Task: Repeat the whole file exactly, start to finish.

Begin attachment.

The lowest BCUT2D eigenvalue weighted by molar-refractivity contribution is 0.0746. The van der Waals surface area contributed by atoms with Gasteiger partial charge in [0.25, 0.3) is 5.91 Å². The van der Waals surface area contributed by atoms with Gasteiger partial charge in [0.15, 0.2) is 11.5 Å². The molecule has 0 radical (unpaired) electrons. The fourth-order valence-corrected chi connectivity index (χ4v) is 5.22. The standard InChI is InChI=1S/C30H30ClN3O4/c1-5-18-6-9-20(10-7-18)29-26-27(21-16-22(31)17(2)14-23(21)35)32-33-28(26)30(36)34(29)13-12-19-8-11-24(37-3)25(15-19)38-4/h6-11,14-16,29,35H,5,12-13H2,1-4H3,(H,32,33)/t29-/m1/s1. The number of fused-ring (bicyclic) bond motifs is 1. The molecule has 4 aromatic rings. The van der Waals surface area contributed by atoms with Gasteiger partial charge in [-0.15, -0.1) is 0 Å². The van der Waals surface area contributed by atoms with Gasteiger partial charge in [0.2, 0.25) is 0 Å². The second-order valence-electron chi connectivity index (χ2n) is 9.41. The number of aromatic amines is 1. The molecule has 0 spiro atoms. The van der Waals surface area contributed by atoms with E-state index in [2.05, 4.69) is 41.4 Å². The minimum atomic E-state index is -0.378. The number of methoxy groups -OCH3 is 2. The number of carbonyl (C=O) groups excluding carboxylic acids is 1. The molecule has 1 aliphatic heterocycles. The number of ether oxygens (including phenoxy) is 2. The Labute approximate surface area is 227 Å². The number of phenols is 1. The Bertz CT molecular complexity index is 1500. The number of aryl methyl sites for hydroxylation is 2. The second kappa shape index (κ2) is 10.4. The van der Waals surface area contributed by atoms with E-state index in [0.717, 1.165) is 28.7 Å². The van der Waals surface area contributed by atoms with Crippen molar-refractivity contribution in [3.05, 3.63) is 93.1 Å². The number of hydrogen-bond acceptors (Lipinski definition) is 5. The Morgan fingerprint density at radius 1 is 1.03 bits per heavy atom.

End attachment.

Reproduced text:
The lowest BCUT2D eigenvalue weighted by molar-refractivity contribution is 0.0746. The van der Waals surface area contributed by atoms with Gasteiger partial charge in [0.25, 0.3) is 5.91 Å². The van der Waals surface area contributed by atoms with Gasteiger partial charge in [0.15, 0.2) is 11.5 Å². The molecule has 0 radical (unpaired) electrons. The fourth-order valence-corrected chi connectivity index (χ4v) is 5.22. The standard InChI is InChI=1S/C30H30ClN3O4/c1-5-18-6-9-20(10-7-18)29-26-27(21-16-22(31)17(2)14-23(21)35)32-33-28(26)30(36)34(29)13-12-19-8-11-24(37-3)25(15-19)38-4/h6-11,14-16,29,35H,5,12-13H2,1-4H3,(H,32,33)/t29-/m1/s1. The number of fused-ring (bicyclic) bond motifs is 1. The molecule has 4 aromatic rings. The van der Waals surface area contributed by atoms with Gasteiger partial charge in [-0.15, -0.1) is 0 Å². The van der Waals surface area contributed by atoms with Gasteiger partial charge in [0.2, 0.25) is 0 Å². The second-order valence-electron chi connectivity index (χ2n) is 9.41. The number of aromatic amines is 1. The molecule has 0 spiro atoms. The van der Waals surface area contributed by atoms with E-state index in [2.05, 4.69) is 41.4 Å². The minimum atomic E-state index is -0.378. The number of methoxy groups -OCH3 is 2. The number of carbonyl (C=O) groups excluding carboxylic acids is 1. The molecule has 1 aliphatic heterocycles. The number of ether oxygens (including phenoxy) is 2. The Labute approximate surface area is 227 Å². The number of phenols is 1. The Bertz CT molecular complexity index is 1500. The number of aryl methyl sites for hydroxylation is 2. The second kappa shape index (κ2) is 10.4. The van der Waals surface area contributed by atoms with E-state index in [0.717, 1.165) is 28.7 Å². The van der Waals surface area contributed by atoms with Crippen molar-refractivity contribution in [3.05, 3.63) is 93.1 Å². The number of hydrogen-bond acceptors (Lipinski definition) is 5. The Morgan fingerprint density at radius 1 is 1.03 bits per heavy atom.